Although the validity of tax assessments other than the retailer's occupation tax due on the foregoing transactions were litigated before the hearing officer, the principal dispute on appeal is, once again, the amount of this tax owed on these transactions. The Department contends that Columbia is liable for a tax measured by the entire sale price of the limestone for the periods designated, $1,429,028.40, making a tax due of $39,866.48. On the other hand, Columbia contends that its sales of limestone are divisible and that it should not be assessed a retailers' occupation tax on that portion of the limestone (CaO) which becomes a component of slag and is resold by Granite City. An unrelated issue is also raised concerning the propriety of a tax penalty in the amount of $1,526.32 for deficiency in payment of the use tax assessed against certain other sales.

The pertinent provisions of the Retailers' Occupation Tax Act read as follows: "`Sale at retail' means any transfer of the ownership of, or title to, tangible personal property to a purchaser, for use or consumption and not for resale in any form as tangible personal property, * * *. Sales of tangible personal property, which property as an ingredient or constituent goes into and forms a part of tangible personal property subsequently the subject of a `sale at retail', are not sales at retail as defined in this Act." Ill. Rev. Stat. 1961, chap. 120, par. 440.

It is thus evident that that portion of tangible personalty which is actually resold is excluded from taxation under the Act while that portion which is consumed by the purchaser is left taxable. Such is the interpretation adopted by the Department of Revenue in Article 2 of its rules and regulations: "Sales of property to manufacturers or other producers, who sell such property or any of its reduced component parts or who physically incorporate such property, as an ingredient or constituent, into other tangible personal property which they manufacture or otherwise produce and sell, are not considered to be sales at retail, but are considered to be sales for resale to the extent that such property or its reduced component parts are resold or physically incorporated into tangible personal property which is sold."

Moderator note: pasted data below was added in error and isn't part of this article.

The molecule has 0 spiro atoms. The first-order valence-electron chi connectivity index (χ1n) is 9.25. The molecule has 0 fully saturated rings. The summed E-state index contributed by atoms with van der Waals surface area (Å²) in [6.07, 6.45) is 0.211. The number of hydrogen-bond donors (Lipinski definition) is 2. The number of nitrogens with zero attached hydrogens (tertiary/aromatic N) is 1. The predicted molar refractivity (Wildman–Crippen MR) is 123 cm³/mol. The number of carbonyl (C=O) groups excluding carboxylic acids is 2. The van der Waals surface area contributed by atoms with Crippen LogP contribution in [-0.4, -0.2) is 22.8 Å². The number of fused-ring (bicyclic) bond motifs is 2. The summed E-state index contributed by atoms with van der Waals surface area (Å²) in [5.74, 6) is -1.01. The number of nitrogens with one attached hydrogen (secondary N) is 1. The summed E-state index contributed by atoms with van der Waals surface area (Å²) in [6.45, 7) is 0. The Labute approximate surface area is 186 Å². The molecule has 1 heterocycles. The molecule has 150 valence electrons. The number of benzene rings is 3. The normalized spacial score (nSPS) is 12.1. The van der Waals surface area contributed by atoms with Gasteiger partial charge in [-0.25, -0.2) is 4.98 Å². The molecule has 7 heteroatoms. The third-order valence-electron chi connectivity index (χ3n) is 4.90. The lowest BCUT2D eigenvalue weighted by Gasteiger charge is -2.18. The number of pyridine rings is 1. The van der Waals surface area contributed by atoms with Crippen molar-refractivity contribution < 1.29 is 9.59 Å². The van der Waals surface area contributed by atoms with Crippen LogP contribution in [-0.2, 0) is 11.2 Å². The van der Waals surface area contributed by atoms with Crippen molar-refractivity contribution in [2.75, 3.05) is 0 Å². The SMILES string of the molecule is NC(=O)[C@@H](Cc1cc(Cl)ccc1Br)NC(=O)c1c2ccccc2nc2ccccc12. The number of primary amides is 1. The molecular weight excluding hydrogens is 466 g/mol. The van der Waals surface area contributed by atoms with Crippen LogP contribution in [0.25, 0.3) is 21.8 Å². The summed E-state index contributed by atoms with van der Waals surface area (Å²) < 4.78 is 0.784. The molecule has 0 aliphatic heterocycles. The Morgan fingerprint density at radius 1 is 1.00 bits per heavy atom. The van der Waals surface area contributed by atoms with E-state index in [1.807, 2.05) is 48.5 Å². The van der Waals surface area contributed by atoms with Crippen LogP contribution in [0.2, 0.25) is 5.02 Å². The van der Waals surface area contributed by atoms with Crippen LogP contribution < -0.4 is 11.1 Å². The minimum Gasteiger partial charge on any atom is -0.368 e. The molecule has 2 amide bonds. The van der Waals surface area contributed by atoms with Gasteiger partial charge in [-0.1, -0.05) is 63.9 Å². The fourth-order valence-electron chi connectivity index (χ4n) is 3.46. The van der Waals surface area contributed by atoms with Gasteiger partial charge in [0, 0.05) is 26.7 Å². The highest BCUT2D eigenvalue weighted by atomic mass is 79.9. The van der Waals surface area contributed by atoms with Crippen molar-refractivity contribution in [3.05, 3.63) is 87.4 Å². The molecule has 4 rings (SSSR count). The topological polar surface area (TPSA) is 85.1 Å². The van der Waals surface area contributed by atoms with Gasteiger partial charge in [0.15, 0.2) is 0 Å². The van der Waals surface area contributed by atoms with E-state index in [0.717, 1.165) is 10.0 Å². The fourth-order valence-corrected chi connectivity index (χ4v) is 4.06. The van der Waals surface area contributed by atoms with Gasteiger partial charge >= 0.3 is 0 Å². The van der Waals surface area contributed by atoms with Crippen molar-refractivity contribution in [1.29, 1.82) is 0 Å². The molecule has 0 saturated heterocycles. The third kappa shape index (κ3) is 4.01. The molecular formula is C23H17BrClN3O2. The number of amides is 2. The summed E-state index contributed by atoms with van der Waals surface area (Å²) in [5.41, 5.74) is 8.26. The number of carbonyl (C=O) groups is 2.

As we previously pointed out in Granite City Steel Co. v. Department of Revenue, 30 Ill.2d 552, 559, "The interpretation expressed in the Department's regulations conforms to the decisions of this court under the retailers' occupation tax which have not regarded a single sale as an indivisible unit, but instead have held that taxability turned upon the uses to which the property was put." (Modern Dairy Co. v. Department of Revenue, 413 Ill. 55; Burrows Co. v. Hollingsworth, 415 Ill. 202.) In Granite City the disputed issue involved the use tax owed on certain purchases of metallurgical coal and coke from out-of-state sellers. The coke was used by the steel company in the manufacture of pig iron and steel primarily as a heating agent but with some of the carbon from the coke being infused into the finished pig iron. The coal was burned to produce coke and this process yielded a number of volatile by-products, such as benzol gas and naphthalene. Following its regulations, the Department conceded that the amount of coal and coke that was actually resold in some form, whether as volatile by-products, as coke, or as carbon in the finished pig iron, was not subject to the use tax.